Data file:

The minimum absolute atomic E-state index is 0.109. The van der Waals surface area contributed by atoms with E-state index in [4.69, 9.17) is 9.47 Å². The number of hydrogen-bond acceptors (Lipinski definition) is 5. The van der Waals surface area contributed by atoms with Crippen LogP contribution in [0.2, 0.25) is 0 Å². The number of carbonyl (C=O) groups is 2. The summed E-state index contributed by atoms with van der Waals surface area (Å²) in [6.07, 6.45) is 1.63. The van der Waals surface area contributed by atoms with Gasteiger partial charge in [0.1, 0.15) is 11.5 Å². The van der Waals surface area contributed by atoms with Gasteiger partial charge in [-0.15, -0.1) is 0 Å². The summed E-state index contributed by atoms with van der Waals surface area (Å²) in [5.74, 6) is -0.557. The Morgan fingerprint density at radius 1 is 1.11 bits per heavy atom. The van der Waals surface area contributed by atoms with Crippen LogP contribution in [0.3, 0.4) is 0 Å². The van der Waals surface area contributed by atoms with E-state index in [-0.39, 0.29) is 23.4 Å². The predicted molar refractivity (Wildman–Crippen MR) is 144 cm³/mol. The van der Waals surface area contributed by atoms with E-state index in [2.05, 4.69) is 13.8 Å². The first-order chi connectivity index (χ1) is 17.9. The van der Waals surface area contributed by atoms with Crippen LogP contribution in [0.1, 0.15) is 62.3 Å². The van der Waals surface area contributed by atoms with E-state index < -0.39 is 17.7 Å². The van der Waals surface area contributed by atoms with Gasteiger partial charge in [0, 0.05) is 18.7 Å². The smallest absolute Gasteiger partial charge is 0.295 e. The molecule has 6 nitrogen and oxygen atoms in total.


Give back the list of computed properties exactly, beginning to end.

The minimum absolute atomic E-state index is 0.109. The van der Waals surface area contributed by atoms with E-state index in [4.69, 9.17) is 9.47 Å². The number of hydrogen-bond acceptors (Lipinski definition) is 5. The van der Waals surface area contributed by atoms with Crippen LogP contribution in [0.2, 0.25) is 0 Å². The number of carbonyl (C=O) groups is 2. The summed E-state index contributed by atoms with van der Waals surface area (Å²) in [6.07, 6.45) is 1.63. The van der Waals surface area contributed by atoms with Gasteiger partial charge in [0.1, 0.15) is 11.5 Å². The van der Waals surface area contributed by atoms with Gasteiger partial charge in [-0.15, -0.1) is 0 Å². The summed E-state index contributed by atoms with van der Waals surface area (Å²) in [5.74, 6) is -0.557. The Morgan fingerprint density at radius 1 is 1.11 bits per heavy atom. The van der Waals surface area contributed by atoms with Crippen LogP contribution in [0.3, 0.4) is 0 Å². The van der Waals surface area contributed by atoms with E-state index in [-0.39, 0.29) is 23.4 Å². The predicted molar refractivity (Wildman–Crippen MR) is 144 cm³/mol. The van der Waals surface area contributed by atoms with E-state index in [2.05, 4.69) is 13.8 Å². The first-order chi connectivity index (χ1) is 17.9. The van der Waals surface area contributed by atoms with Crippen LogP contribution in [0.1, 0.15) is 62.3 Å². The van der Waals surface area contributed by atoms with E-state index < -0.39 is 17.7 Å². The van der Waals surface area contributed by atoms with Gasteiger partial charge in [0, 0.05) is 18.7 Å². The smallest absolute Gasteiger partial charge is 0.295 e. The molecule has 6 nitrogen and oxygen atoms in total.